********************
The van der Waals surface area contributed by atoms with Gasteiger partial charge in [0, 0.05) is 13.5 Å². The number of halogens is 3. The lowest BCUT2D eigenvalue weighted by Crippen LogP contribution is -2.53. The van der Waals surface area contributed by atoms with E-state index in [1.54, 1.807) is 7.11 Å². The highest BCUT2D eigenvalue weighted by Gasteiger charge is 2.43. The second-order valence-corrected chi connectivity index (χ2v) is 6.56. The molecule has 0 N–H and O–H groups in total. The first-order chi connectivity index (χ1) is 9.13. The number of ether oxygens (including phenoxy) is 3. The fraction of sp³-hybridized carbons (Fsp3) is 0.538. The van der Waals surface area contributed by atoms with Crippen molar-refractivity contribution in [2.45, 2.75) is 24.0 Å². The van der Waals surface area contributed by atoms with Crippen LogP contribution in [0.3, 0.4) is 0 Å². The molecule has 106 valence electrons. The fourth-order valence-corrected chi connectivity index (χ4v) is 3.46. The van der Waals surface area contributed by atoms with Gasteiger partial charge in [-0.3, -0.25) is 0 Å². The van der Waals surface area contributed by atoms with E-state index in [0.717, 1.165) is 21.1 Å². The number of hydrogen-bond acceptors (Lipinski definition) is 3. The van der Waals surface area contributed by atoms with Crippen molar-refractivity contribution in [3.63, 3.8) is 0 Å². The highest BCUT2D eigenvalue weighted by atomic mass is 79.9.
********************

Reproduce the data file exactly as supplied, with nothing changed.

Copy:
The van der Waals surface area contributed by atoms with Gasteiger partial charge in [0, 0.05) is 13.5 Å². The number of halogens is 3. The lowest BCUT2D eigenvalue weighted by Crippen LogP contribution is -2.53. The van der Waals surface area contributed by atoms with E-state index in [1.54, 1.807) is 7.11 Å². The highest BCUT2D eigenvalue weighted by Gasteiger charge is 2.43. The second-order valence-corrected chi connectivity index (χ2v) is 6.56. The molecule has 0 N–H and O–H groups in total. The first-order chi connectivity index (χ1) is 9.13. The number of ether oxygens (including phenoxy) is 3. The fraction of sp³-hybridized carbons (Fsp3) is 0.538. The van der Waals surface area contributed by atoms with Crippen molar-refractivity contribution in [2.45, 2.75) is 24.0 Å². The van der Waals surface area contributed by atoms with Crippen LogP contribution in [0.3, 0.4) is 0 Å². The molecule has 106 valence electrons. The fourth-order valence-corrected chi connectivity index (χ4v) is 3.46. The van der Waals surface area contributed by atoms with Gasteiger partial charge in [-0.3, -0.25) is 0 Å². The van der Waals surface area contributed by atoms with E-state index in [0.717, 1.165) is 21.1 Å². The number of hydrogen-bond acceptors (Lipinski definition) is 3. The van der Waals surface area contributed by atoms with Crippen molar-refractivity contribution in [3.63, 3.8) is 0 Å². The highest BCUT2D eigenvalue weighted by atomic mass is 79.9.